Oddly enough, Digitakt doesn't (as of the time of publishing this article) have a direct solution to the tandem problem built-in, as do some other modern-day samplers (which make adjustments to tempo and pitch seem seamless to the user). But that's not to say you can't do it—so, how can you do timestretching on the Digitakt without affecting the playback pitch? And how can you adjust the playback pitch without affecting the tempo? Wes's video above gives you step-by-step instructions on how to do this as well, but let's walk through the steps.
Step One: Set up your sample. Load your desired sample—try to use a sample of a short break, let's say a measure long. Set the sample start point to 60 (on Digitakt, a sample's beginning is position 0 and end is 120, so we know that 60 is cleanly in the middle).
Step Two: Set up your LFO. This is where the bulk of the trick lies. Set the LFO to a rising ramp shape. Map the LFO to sample start position, and set your depth to 60 (which, given our selected start point, gives us the full swing from position 0 to position 120). Set the speed to -8.00 (we'll discuss the implications of other values in a bit), and set the BPM multiplier to 4. Set the LFO to retriggered mode, but turn retriggering off on the Trig page.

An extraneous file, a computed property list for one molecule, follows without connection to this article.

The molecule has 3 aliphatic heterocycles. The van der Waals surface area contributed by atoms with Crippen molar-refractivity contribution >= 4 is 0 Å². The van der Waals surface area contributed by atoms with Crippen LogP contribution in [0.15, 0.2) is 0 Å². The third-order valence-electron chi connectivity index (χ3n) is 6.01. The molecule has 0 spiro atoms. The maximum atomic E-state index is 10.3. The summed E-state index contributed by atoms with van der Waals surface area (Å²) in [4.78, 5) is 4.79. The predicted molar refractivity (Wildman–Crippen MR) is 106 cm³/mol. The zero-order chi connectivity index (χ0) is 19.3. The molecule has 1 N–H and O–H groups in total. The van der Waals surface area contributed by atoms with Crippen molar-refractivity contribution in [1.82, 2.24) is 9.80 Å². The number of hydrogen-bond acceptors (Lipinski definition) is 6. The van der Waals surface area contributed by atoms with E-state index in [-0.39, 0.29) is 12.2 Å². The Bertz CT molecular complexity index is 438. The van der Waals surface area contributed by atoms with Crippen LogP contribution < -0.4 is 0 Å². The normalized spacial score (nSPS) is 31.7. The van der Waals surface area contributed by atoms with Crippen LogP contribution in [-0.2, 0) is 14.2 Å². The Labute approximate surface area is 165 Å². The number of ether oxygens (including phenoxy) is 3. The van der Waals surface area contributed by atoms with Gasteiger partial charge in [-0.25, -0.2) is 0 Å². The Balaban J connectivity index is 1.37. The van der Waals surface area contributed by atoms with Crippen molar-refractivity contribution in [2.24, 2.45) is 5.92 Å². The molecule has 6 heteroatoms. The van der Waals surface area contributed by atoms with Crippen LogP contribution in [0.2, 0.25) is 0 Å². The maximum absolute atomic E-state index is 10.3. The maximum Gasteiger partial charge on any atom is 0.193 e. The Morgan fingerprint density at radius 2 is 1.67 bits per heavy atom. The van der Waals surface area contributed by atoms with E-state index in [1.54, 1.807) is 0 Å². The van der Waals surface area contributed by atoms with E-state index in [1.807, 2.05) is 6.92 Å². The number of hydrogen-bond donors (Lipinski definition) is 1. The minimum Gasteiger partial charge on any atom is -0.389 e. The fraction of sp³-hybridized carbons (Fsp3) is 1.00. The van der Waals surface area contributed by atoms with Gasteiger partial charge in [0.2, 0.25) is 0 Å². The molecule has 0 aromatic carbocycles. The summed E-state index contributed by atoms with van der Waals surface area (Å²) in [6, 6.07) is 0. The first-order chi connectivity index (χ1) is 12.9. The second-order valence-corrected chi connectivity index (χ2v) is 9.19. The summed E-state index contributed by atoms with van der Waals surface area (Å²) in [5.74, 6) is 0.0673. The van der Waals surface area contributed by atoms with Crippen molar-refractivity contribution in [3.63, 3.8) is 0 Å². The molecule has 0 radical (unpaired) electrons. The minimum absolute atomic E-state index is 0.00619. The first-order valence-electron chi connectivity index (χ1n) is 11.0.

Step Three: Set up your sequence. Set a trigger on all sixteen steps of a single-bar sequence. And here's an important bit: set a parameter lock on the first step to turn LFO retriggering ON for that step only.
When you press play, you'll be able to adjust your tempo without seeming to affect the playback pitch, and you'll be able to adjust the sample pitch without seeming to affect the pattern tempo, effectively decoupling these two parameters and sidestepping the tandem problem. But how does it work?
In short, with this technique, you're using the LFO to update the sample start position at the beginning of every step of the sequence. This means that up to sixteen times per measure, the sequencer is telling the sample where along its duration it should currently be playing, with respect to the current pattern tempo. If your playback pitch is higher than the original pitch, this means that on each step, the LFO sort of "kicks" the sample playback back to where it should be, and if your playback pitch is lower than the original pitch, the LFO nudges the playback forward on each step to help it keep up. It's crude, it's sloppy, and the further you nudge the pitch or tempo, the weirder it'll sound...but it actually works surprisingly well.
By changing the tempo multiplier and LFO speed, you'll be able to tell the sample just how much of it you want to map to a specific time duration on the sequencer. By changing these values, you could easily dial in half-time, double-time, etc. playback speeds using this weird, pseudo-granular technique. By changing LFO shape, you can scrub back and forth, randomly, backwards, etc. By parameter locking different aspects of the LFO, you can create truly scrambled textures—there's a huge range of techniques to explore beyond the simple pleasures of decoupling pitch and tempo.
Looking to get deeper? Don't worry—we'll be coming back with more Digitaktics in the near future.